I presume this is the right time of year to spray. But we wouldn’t start smelling the trees unless they produce fruit, which, I believe, happens in the (late) fall.

  • Anonymous

    They should save their money or do it properly. Spraying NEVER works on the Kingman St NW ginkgo trees.

  • Joe M

    Ginkos are great city trees. They are extremely hardy and will live longer lives as street trees than many other species. The only problem is that when you plant one, you can’t tell if it is a male or female tree. The fruit doesn’t show up on the female tree until it is about 15 years old. I think ginkos have a beautiful form and beautiful leaves.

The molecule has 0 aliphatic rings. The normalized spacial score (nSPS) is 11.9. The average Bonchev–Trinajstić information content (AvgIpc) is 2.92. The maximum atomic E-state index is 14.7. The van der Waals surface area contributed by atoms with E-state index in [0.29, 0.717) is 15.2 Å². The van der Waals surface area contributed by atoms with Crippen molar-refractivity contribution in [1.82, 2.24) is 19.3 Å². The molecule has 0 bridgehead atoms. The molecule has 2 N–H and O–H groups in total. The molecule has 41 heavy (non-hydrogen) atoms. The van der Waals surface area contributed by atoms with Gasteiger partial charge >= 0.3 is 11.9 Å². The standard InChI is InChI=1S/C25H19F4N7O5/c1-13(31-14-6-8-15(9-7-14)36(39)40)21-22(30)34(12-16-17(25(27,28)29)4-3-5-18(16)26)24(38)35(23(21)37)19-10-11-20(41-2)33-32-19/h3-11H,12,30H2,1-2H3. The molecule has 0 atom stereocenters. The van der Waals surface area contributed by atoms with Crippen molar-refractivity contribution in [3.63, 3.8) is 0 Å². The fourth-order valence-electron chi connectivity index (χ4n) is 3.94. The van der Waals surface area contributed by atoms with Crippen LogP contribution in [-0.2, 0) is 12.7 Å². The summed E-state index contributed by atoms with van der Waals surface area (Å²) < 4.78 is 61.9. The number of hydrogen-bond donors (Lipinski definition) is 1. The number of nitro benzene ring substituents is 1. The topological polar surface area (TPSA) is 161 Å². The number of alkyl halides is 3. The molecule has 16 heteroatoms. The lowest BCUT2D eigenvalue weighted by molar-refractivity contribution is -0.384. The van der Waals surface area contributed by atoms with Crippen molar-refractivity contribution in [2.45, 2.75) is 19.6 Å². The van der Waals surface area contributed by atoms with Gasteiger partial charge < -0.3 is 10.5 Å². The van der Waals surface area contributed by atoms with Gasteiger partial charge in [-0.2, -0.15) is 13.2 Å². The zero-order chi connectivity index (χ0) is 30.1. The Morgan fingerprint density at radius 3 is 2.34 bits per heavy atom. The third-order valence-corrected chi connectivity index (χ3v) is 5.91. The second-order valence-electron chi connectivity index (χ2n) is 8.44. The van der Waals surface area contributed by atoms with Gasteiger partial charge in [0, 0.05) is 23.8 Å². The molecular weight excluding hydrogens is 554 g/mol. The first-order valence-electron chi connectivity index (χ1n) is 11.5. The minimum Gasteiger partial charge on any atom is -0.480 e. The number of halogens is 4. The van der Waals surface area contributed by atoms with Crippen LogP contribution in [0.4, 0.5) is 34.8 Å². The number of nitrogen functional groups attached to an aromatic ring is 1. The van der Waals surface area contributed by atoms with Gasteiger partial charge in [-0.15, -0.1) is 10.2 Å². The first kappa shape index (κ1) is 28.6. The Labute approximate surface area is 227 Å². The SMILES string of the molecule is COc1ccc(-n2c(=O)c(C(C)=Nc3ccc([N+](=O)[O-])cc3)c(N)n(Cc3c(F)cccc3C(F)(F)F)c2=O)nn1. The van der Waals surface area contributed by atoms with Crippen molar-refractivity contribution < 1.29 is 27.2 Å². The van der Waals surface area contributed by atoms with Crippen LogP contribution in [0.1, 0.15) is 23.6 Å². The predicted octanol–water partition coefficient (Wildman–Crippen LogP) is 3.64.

• This is so depressing. People unwilling to tolerate .05% inconvenience for 99.5% beauty.

  • I think they’re quite pretty, but so are many other trees that don’t produce the awful fruit. Not only does it stink, but it falls in huge bunches which are not swept often enough…so if you live on a street like Corcoran (where I used to) it’s basically like crushing stinky grapes on your way to work each morning. I for one will not miss that aspect of the neighborhood.

  • Gingko trees are beautiful but I admit I wouldn’t want to live on a block of female fruiting trees. They are still very commonly planted though, but these days nurseries sell only male trees that don’t produce any fruit. So no need to worry about gingkos planted now. I imagine if you have a diseased gingko tree that produces stinky fruit, you could request it be replaced by a male gingko.


Subscribe to our mailing list